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Nitrogen fixing cyanobacteria: their diversity, ecology and utilisation with special reference to rice cultivation

Authors:

SA Kulasooriya ,

LK
About SA

National Institute of Fundamental Studies, Hantana Road, Kandy.

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DN Magana-Arachchi

LK
About DN

National Institute of Fundamental Studies, Hantana Road, Kandy.

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Abstract

Cyanobacteria are unique in their ability to conduct the two incompatible processes of O2 evolving photosynthesis and O2 sensitive N2 fixation within non-compartmentalised prokaryotic cells. Among the early life forms of the primitive Earth, cyanobacteria were the first to perform oxygenic photosynthesis. This process slowly changed the original reducing atmosphere of the Earth to an oxidising one, triggering off a dramatic evolution of global biodiversity. Under the original reducing atmosphere N2 fixation was widespread among the organisms that inhabited the Earth. As this atmosphere gradually became oxygenated, some including certain cyanobacteria developed mechanisms to protect their nitrogenase enzyme from damage by O2. Among the filamentous cyanobacteria a common adaptation is the formation of heterocysts, which are specialised for N2 fixation, but many unicellular species and some non-heterocystous filamentous forms have also developed mechanisms for aerobic N2 fixation. Recent findings have revealed the diversity and importance of novel diazotrophic unicellular cyanobacteria and their associations in the oligotrophic deep oceans. The discovery of the occurrence of unculturable marine diazotrophic cyanobacteria that possessed an unknown photo-fermentative metabolism, which was later found to be a symbiotic association is a case in point. Such findings indicate that there could be many new organisms and systems yet to be discovered and open up new vistas for future research. They also lend support to the novel hypothesis of symbiogenetic evolution. These reports have elevated the role of unicellular N2 fixing cyanobacteria and their symbiotic systems in the deep oceans.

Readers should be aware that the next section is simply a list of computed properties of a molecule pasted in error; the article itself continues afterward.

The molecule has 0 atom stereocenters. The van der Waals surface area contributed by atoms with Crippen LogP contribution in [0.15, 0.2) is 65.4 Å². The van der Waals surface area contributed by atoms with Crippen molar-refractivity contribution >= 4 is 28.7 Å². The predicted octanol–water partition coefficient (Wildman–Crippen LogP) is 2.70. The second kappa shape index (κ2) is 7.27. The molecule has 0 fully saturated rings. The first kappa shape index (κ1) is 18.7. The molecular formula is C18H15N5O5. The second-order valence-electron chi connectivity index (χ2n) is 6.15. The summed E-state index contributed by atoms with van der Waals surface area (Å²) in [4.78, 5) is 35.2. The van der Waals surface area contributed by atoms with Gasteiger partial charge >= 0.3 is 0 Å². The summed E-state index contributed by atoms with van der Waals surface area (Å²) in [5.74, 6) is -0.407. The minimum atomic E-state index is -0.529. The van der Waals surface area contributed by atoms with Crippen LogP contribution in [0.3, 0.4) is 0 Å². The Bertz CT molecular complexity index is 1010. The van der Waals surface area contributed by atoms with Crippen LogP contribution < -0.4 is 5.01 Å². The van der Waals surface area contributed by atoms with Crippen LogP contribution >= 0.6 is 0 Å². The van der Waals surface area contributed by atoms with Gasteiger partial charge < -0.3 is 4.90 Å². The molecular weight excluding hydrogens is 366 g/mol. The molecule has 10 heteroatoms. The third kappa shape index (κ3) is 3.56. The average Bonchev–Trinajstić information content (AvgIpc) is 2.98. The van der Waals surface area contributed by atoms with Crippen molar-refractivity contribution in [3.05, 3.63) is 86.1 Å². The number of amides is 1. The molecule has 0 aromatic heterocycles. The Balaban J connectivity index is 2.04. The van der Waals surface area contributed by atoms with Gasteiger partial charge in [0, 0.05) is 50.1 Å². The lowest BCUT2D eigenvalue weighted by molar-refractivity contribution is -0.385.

The pioneering habitation of the early Earth by the ancestors of present day cyanobacteria is reflected in their ubiquitous global distribution from barren tropical deserts to freezing environments of glaziers. Together with certain Proteobacteria and Archaea they are common inhabitants of extreme environments that are generally inhospitable to most organisms. The role of N2 fixing cyanobacteria are exemplified by the significant contribution they make to the nitrogen budget of the oceans, which occupy more than 80 % of the Earth’s surface. Cyanobacteria are also found in freshwater and terrestrial habitats spanning across all latitudes and longitudes of the world and contribute significantly to the carbon and nitrogen cycles of wetlands, freshwater and brackish ecosystems as free-living, symbiotic, epiphytic, benthic and periphyton organisms. Certain N2 fixing cyanobacteria form blooms in lentic water bodies and some of them produce cyanotoxins. N2 fixing cyanobacteria therefore play both positive and negative roles in nature.

Cyanobacteria form symbiotic associations with all other major groups of organisms and contribute to the nutrition of their hosts. Certain cyanobacteria and their symbiotic systems like Azolla are used as biofertilizers, particularly in rice production. This paper is a review of literature on N2 fixing cyanobacteria, their diversity, their roles in nature and their utilisation.

How to Cite: Kulasooriya, S. and Magana-Arachchi, D., 2016. Nitrogen fixing cyanobacteria: their diversity, ecology and utilisation with special reference to rice cultivation. Journal of the National Science Foundation of Sri Lanka, 44(2), pp.111–128. DOI: http://doi.org/10.4038/jnsfsr.v44i2.7992
Published on 30 Jun 2016.
Peer Reviewed

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